Accession Number: Lilly Library, Allen mss. 13
Date and location: 19th century, probably Iran
Dimensions of container: 5 cm in diameter x 1.8 cm
Number of folios: approximately 250, unbound
Dimensions of folios: 4.4 x 4.4 cm
Dimensions of written surface: 3.6 x 3.6 cm
Average number oflines of text per folio: 16
Color of ink: Black
Allen mss. 13 is the only miniature Islamic manuscript in the Lilly Library not from the collection of Ruth E. Adomeit but instead that of William Edward David Allen (1901–1973). While most miniature Qur’ans are contained in cases manufactured from lightweight materials that enhance their portability, this case is constructed from thicker metal and is unusually heavy, perhaps indicative of a stationary function. Two small holes, each approximately 0.7 centimeters wide, have been punched partially through two of the container’s eight sides. The inside edge of one of these holes is visibly grooved, raising the possibility that two projecting brackets once embellished the case, in a similar fashion to those affixed to the bazuband inventoried as Adomeit mss. C9. Nevertheless, even if brackets did once attach to a chain or cord, the box lacks any mechanism to secure the miniature Qur’an within it: the lid of the case simply rests atop the base.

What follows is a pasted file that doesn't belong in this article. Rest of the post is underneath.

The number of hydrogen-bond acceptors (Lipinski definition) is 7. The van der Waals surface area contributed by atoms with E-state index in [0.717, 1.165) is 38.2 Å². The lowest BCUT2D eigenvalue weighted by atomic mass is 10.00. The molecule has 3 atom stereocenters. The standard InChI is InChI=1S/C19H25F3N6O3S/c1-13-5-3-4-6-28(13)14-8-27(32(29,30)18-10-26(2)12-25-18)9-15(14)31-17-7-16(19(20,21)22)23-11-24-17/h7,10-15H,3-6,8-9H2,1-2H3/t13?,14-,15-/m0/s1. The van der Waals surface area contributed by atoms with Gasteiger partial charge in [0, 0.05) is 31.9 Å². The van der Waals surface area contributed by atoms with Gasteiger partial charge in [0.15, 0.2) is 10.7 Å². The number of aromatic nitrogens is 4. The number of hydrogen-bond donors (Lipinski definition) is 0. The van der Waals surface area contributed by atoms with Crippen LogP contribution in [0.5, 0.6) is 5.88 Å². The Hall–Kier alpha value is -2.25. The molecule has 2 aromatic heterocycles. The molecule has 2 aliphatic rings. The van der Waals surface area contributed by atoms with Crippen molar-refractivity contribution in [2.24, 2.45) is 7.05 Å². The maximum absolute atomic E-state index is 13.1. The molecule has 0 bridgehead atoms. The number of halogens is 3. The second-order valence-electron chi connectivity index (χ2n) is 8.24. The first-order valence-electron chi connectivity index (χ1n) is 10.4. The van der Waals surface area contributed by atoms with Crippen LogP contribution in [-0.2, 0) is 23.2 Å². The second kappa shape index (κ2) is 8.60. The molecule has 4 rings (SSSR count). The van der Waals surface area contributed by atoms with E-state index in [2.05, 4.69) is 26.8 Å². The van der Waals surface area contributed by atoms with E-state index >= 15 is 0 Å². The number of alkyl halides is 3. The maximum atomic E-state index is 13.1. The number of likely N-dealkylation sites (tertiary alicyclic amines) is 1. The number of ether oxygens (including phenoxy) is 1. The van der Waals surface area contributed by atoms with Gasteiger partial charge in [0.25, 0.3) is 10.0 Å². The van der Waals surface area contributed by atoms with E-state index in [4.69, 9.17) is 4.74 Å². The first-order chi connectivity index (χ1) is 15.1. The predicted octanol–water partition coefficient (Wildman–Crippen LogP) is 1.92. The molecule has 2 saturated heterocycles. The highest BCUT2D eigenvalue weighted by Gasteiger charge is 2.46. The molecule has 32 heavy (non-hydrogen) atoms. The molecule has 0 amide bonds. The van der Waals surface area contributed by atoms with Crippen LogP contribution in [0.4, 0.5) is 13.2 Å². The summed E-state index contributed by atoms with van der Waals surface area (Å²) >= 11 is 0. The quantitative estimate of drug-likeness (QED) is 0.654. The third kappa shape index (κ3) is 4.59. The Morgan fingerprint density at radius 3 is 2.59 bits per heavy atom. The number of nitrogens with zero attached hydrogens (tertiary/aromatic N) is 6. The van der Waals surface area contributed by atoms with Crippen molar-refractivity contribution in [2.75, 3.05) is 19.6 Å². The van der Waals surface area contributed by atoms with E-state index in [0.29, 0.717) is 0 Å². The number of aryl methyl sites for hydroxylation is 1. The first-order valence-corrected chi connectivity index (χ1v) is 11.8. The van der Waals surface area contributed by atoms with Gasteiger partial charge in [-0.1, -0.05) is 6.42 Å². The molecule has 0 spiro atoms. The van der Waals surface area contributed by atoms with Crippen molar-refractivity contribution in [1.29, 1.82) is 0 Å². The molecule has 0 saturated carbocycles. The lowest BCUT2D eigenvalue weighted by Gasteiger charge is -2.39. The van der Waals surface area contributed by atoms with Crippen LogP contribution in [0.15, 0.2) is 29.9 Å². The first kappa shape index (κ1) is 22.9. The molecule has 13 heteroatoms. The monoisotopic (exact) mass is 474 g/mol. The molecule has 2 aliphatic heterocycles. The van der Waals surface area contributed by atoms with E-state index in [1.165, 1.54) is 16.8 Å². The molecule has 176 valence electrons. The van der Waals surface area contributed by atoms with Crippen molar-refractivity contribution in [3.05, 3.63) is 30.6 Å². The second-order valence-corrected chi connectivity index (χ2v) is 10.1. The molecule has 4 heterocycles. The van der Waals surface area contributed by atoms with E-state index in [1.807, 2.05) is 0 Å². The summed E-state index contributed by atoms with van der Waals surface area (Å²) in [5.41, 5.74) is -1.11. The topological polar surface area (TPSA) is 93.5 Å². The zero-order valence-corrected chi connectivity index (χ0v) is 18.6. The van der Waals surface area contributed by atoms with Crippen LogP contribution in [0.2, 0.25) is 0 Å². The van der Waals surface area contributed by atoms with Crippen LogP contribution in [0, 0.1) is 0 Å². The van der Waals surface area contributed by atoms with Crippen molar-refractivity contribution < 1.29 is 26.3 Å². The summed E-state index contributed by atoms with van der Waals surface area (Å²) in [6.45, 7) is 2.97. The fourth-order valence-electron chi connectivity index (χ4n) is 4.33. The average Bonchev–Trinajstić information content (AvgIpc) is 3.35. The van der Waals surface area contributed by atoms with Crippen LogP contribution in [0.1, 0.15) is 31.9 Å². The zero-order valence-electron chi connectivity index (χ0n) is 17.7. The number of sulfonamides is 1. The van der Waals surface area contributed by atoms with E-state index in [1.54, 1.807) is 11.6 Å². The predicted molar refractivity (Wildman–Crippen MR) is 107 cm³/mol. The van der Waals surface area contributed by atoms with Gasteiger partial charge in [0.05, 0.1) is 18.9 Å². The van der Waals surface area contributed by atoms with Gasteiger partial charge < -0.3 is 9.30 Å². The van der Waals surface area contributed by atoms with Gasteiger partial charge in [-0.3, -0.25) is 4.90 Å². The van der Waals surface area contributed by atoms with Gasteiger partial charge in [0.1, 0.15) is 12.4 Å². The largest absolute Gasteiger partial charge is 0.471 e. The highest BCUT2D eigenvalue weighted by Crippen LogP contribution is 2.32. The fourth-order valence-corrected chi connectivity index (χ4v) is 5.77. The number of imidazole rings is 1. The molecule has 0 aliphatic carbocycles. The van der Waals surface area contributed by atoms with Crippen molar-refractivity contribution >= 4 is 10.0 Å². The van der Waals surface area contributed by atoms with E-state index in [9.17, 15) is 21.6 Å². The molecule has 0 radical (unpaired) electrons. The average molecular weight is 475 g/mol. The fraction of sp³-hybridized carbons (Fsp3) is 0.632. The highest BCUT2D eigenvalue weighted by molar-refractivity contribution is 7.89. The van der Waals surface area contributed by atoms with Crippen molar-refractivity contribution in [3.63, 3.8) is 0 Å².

The surface of the container is painted black and is replete with gold-painted inscriptions and pious invocations, including the underside. The most prominent inscription is the opening phrase of Surat al-Fath: “Verily We have granted you a manifest victory” (Q 48:1). The militaristic tenor of this aya evokes the Ottoman Turkish tradition of the sancak Qur’an, wherein miniature Qur’ans encased in boxes or pouches were attached to the shaft or finial of the military standards that accompanied the Ottoman army to the battlefield. Conversely, the selection of this aya may reflect an owner with military affiliations. Characteristic of countless Qur’ans of reduced scale, this manuscript’s folios have not weathered the ravages of time without damage. The original binding has been dismantled and its covers do not survive. All folios (some still lightly sewn together, others loosely stacked) are made of smooth beige rag paper prone to crumbling. The naskh script nonetheless remains legible. Equally visible is the gold paint used to execute verse markers and to frame the written surface.Another example of a 19th-century octagonal metal case featuring Q48:1 is published in James, Qur’ans and Bindings, 137 (cat. 114, bottom). This specimen is described in the Union List of Arabic Manuscripts, cat. no. 29.